New: A Direct-Coupled Input-Capacitorless Active Mic Preamp

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mediatechnology
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Re: New: A Direct-Coupled Input-Capacitorless Active Mic Preamp

Post by mediatechnology » Sat Jun 09, 2018 4:44 pm

olafmatt wrote:At least 30 minutes, but that's not because of the preamp, it is because of the mic and all the electrolytic caps in there.
OK, I was going to go out on a limb and say 15 min - because of the electrolytics.
In some of the tests I did a long time ago, with only the input coupling caps, it didn't even begin to get quiet until 5 minutes.
15 minutes was where I felt comfortable saying it was quiet.

One thing I've noticed with the input-capacitorless topology is that phantom turn-on doesn't pack the expected sonic wallop. That certainly doesn't apply to a capacitor output mic which to my knowledge I don't have.
The pain is over more quickly.

Gaskell's measurements do seem to suggest that PP and PET are workable based on THD. But they seem to undermine themselves by concluding with:
Listeners seemed to perceive a shift in the overall character of the sound due to the presence of capacitor distortions. Although the experiment was not designed to quantify preference or categorize the differences heard, it is clear that certain capacitors can produce a sonic signature. Further listening tests would be necessary to properly explore the relationship between capacitor distortion and perceived sound quality. It is generally felt that THD alone is not a good indicator of whether listeners will be able to perceive distortion [8, 9, 10]. This is particularly true in the case of capacitors’ frequency dependent non-linear behavior.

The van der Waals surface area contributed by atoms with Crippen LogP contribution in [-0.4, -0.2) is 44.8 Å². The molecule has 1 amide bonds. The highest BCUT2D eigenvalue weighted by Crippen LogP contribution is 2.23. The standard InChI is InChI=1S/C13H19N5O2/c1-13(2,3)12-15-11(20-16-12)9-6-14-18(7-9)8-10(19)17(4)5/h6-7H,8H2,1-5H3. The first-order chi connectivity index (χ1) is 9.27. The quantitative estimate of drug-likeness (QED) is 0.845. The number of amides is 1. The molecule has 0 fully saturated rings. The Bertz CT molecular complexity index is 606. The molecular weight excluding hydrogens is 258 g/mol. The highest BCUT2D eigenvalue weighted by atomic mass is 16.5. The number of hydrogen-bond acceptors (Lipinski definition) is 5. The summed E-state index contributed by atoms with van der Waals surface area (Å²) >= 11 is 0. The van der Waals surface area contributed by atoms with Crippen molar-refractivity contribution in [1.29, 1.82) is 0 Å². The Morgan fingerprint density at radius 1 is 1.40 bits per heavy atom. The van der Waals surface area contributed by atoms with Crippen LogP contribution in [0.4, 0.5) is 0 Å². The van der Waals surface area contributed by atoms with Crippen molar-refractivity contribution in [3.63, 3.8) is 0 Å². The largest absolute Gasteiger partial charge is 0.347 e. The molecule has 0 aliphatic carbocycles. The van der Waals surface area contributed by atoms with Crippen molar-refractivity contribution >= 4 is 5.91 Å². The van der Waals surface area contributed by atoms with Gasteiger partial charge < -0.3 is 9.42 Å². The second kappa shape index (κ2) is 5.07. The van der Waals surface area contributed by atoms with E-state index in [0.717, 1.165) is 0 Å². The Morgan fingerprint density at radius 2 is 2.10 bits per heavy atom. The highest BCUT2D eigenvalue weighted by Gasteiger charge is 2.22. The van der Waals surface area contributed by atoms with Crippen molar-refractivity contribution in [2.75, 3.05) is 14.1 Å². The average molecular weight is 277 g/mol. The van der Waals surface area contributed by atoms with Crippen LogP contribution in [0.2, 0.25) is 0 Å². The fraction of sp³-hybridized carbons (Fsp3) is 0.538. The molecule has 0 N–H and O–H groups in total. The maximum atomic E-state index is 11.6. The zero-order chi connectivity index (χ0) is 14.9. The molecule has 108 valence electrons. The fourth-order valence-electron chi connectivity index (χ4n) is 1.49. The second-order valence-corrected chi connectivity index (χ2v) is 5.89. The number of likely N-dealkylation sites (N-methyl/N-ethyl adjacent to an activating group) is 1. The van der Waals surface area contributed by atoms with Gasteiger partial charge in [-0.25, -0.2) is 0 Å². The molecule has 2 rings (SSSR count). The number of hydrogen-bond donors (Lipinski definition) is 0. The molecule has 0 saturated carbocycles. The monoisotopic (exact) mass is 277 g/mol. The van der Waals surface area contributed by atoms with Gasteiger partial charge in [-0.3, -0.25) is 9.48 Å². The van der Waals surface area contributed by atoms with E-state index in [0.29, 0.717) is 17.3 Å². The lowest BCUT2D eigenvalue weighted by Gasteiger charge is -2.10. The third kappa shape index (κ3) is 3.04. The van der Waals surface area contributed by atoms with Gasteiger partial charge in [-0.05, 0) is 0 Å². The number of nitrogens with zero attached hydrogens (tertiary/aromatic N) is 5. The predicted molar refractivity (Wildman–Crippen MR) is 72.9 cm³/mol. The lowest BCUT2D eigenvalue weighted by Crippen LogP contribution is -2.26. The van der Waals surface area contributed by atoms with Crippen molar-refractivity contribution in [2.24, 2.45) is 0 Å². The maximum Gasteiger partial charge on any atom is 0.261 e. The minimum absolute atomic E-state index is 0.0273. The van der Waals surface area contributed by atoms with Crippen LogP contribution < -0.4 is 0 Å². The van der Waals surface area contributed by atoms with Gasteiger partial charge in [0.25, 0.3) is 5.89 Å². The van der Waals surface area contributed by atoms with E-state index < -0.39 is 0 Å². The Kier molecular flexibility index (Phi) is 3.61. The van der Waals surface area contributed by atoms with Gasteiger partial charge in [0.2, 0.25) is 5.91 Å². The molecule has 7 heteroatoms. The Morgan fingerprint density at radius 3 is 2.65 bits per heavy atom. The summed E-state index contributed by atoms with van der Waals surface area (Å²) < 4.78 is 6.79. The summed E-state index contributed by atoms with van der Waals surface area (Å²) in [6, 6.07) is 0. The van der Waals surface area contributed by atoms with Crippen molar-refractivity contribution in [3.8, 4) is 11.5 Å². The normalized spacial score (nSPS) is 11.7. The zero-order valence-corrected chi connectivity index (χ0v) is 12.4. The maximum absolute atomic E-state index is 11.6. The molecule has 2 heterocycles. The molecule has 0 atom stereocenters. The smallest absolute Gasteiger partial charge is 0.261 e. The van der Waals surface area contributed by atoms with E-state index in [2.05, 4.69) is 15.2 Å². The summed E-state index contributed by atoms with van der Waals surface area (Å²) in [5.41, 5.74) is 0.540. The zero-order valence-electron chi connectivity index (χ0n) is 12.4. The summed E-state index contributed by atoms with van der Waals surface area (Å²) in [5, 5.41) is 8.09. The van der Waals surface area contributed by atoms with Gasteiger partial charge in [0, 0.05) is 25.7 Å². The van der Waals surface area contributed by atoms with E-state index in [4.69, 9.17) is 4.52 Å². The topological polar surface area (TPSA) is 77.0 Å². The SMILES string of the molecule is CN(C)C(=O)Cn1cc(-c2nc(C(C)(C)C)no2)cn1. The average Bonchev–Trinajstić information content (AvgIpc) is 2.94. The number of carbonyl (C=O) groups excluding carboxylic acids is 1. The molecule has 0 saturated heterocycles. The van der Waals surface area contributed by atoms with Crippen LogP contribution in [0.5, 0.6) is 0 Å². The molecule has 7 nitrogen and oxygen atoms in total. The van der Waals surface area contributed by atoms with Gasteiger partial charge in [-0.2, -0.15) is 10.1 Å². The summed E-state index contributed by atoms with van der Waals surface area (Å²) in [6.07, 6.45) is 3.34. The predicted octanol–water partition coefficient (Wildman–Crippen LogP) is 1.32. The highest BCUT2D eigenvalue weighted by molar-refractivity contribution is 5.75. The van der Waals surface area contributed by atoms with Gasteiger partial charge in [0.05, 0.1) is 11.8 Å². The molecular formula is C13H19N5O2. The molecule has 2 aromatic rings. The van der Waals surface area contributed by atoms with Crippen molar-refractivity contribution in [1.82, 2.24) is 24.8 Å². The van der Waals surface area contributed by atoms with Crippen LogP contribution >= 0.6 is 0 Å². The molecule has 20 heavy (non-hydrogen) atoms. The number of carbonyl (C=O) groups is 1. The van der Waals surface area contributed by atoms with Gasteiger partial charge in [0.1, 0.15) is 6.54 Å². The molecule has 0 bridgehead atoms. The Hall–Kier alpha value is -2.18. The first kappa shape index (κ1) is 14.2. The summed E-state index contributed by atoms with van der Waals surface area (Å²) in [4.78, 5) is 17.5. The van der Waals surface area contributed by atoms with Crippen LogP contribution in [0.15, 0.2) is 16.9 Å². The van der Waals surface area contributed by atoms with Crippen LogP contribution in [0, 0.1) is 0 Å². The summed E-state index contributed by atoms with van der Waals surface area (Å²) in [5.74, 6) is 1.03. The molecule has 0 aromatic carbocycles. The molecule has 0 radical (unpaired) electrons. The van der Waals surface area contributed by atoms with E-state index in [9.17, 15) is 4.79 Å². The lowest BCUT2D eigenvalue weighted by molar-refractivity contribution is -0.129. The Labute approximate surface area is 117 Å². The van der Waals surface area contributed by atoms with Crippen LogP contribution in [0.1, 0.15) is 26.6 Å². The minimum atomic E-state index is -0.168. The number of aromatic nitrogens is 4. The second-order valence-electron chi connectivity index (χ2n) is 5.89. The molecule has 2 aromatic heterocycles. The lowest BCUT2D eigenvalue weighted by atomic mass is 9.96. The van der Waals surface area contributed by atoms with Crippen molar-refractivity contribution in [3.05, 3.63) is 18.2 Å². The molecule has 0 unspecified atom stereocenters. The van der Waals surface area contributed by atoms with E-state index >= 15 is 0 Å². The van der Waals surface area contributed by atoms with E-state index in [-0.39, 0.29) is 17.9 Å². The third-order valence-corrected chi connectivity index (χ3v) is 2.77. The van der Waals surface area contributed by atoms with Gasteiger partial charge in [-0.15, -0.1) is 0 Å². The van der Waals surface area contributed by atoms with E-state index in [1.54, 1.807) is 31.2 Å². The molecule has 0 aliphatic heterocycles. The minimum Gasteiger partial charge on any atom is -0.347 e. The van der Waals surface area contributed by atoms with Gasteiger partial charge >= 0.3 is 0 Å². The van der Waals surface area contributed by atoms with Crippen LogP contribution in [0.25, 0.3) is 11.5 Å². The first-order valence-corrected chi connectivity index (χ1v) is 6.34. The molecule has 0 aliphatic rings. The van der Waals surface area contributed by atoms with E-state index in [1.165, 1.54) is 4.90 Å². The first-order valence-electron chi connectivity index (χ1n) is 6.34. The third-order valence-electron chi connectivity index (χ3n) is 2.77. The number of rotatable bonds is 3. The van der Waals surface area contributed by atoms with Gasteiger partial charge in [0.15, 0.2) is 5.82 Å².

I don't really know what conclusions to draw from Gaskell but its interesting.

I'm pretty sure some of the big 47µF/250V Dayton PP caps used in speaker crossovers (inexpensive and available) would measure and perform as well as an input-capacitorless direct base connection. I'm not sure about PET caps. Never knowingly tried them.

I bought some of the Dayton's to test. They're huge: About 30% larger than a D cell battery. Lovely and impressive to look at.
My thought was input-capacitorless until the freak microphone came along (triggering a servo red light) where a switch could be flipped to insert the big monster PP caps.
The big PP would be off-board (since they're big) and we might eventually find out they're so infrequently needed as to not be worthwhile.
My goal is a two channel 1 or 2U gizmo and not a large multi-channel device so there would be room for battery-sized input C's.

So let me recap and see if I basically have this right:

You built at least one of these beginning around 2008 that was DC-coupled end-to-end and recorded with it.
You haven't found a mic in the wild that doesn't work with it.
The current modulation at the input, from the servo, hasn't been found to be a problem in the field.
Its quiet and doesn't sound bad.

Do you still use it?
Would you do it again? (Possibly using an updated/improved circuit.)

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Re: New: A Direct-Coupled Input-Capacitorless Active Mic Preamp

Post by olafmatt » Sun Jun 10, 2018 4:21 am